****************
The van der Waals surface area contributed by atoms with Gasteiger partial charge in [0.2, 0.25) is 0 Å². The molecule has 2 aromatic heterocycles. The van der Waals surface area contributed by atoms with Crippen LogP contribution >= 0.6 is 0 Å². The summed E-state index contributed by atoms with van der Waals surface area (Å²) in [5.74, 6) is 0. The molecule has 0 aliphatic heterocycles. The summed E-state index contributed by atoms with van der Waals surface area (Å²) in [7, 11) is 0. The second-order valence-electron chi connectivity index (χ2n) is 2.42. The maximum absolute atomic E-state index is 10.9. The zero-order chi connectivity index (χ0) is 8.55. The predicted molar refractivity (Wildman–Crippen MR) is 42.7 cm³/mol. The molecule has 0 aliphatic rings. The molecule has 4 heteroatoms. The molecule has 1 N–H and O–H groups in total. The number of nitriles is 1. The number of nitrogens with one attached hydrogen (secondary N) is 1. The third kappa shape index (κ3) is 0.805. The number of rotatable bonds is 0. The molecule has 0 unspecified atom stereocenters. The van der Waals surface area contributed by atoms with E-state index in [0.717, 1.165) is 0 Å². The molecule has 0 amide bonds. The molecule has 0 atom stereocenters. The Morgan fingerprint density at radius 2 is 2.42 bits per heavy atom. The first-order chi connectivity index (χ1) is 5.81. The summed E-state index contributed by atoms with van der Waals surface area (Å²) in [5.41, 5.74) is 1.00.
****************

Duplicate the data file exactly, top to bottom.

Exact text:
The van der Waals surface area contributed by atoms with Gasteiger partial charge in [0.2, 0.25) is 0 Å². The molecule has 2 aromatic heterocycles. The van der Waals surface area contributed by atoms with Crippen LogP contribution >= 0.6 is 0 Å². The summed E-state index contributed by atoms with van der Waals surface area (Å²) in [5.74, 6) is 0. The molecule has 0 aliphatic heterocycles. The summed E-state index contributed by atoms with van der Waals surface area (Å²) in [7, 11) is 0. The second-order valence-electron chi connectivity index (χ2n) is 2.42. The maximum absolute atomic E-state index is 10.9. The zero-order chi connectivity index (χ0) is 8.55. The predicted molar refractivity (Wildman–Crippen MR) is 42.7 cm³/mol. The molecule has 0 aliphatic rings. The molecule has 4 heteroatoms. The molecule has 1 N–H and O–H groups in total. The number of nitriles is 1. The number of nitrogens with one attached hydrogen (secondary N) is 1. The third kappa shape index (κ3) is 0.805. The number of rotatable bonds is 0. The molecule has 0 unspecified atom stereocenters. The van der Waals surface area contributed by atoms with E-state index in [0.717, 1.165) is 0 Å². The molecule has 0 amide bonds. The molecule has 0 atom stereocenters. The Morgan fingerprint density at radius 2 is 2.42 bits per heavy atom. The first-order chi connectivity index (χ1) is 5.81. The summed E-state index contributed by atoms with van der Waals surface area (Å²) in [5.41, 5.74) is 1.00.